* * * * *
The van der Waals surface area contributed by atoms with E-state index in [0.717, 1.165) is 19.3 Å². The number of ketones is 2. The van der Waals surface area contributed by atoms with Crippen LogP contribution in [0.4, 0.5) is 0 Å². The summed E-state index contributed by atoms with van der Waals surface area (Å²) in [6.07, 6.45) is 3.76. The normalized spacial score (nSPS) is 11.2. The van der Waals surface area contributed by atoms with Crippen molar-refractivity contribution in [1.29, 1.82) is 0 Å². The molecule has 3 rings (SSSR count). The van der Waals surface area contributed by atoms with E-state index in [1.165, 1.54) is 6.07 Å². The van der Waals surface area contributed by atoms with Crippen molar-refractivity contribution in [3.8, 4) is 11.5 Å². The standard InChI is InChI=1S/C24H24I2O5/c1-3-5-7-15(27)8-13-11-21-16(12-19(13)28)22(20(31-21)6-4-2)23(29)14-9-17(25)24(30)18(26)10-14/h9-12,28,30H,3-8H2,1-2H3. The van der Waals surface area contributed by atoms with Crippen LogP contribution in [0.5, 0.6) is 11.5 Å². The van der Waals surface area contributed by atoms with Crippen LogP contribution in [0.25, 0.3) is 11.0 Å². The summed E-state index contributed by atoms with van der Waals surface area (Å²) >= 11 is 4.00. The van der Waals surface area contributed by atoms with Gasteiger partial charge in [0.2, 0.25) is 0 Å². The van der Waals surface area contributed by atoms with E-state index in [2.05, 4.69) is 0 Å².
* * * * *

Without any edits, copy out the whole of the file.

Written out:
The van der Waals surface area contributed by atoms with E-state index in [0.717, 1.165) is 19.3 Å². The number of ketones is 2. The van der Waals surface area contributed by atoms with Crippen LogP contribution in [0.4, 0.5) is 0 Å². The summed E-state index contributed by atoms with van der Waals surface area (Å²) in [6.07, 6.45) is 3.76. The normalized spacial score (nSPS) is 11.2. The van der Waals surface area contributed by atoms with Crippen molar-refractivity contribution in [1.29, 1.82) is 0 Å². The molecule has 3 rings (SSSR count). The van der Waals surface area contributed by atoms with E-state index in [1.165, 1.54) is 6.07 Å². The van der Waals surface area contributed by atoms with Crippen molar-refractivity contribution in [3.8, 4) is 11.5 Å². The standard InChI is InChI=1S/C24H24I2O5/c1-3-5-7-15(27)8-13-11-21-16(12-19(13)28)22(20(31-21)6-4-2)23(29)14-9-17(25)24(30)18(26)10-14/h9-12,28,30H,3-8H2,1-2H3. The van der Waals surface area contributed by atoms with Crippen LogP contribution in [0.5, 0.6) is 11.5 Å². The van der Waals surface area contributed by atoms with Crippen LogP contribution in [0.25, 0.3) is 11.0 Å². The summed E-state index contributed by atoms with van der Waals surface area (Å²) >= 11 is 4.00. The van der Waals surface area contributed by atoms with Gasteiger partial charge in [0.2, 0.25) is 0 Å². The van der Waals surface area contributed by atoms with E-state index in [2.05, 4.69) is 0 Å².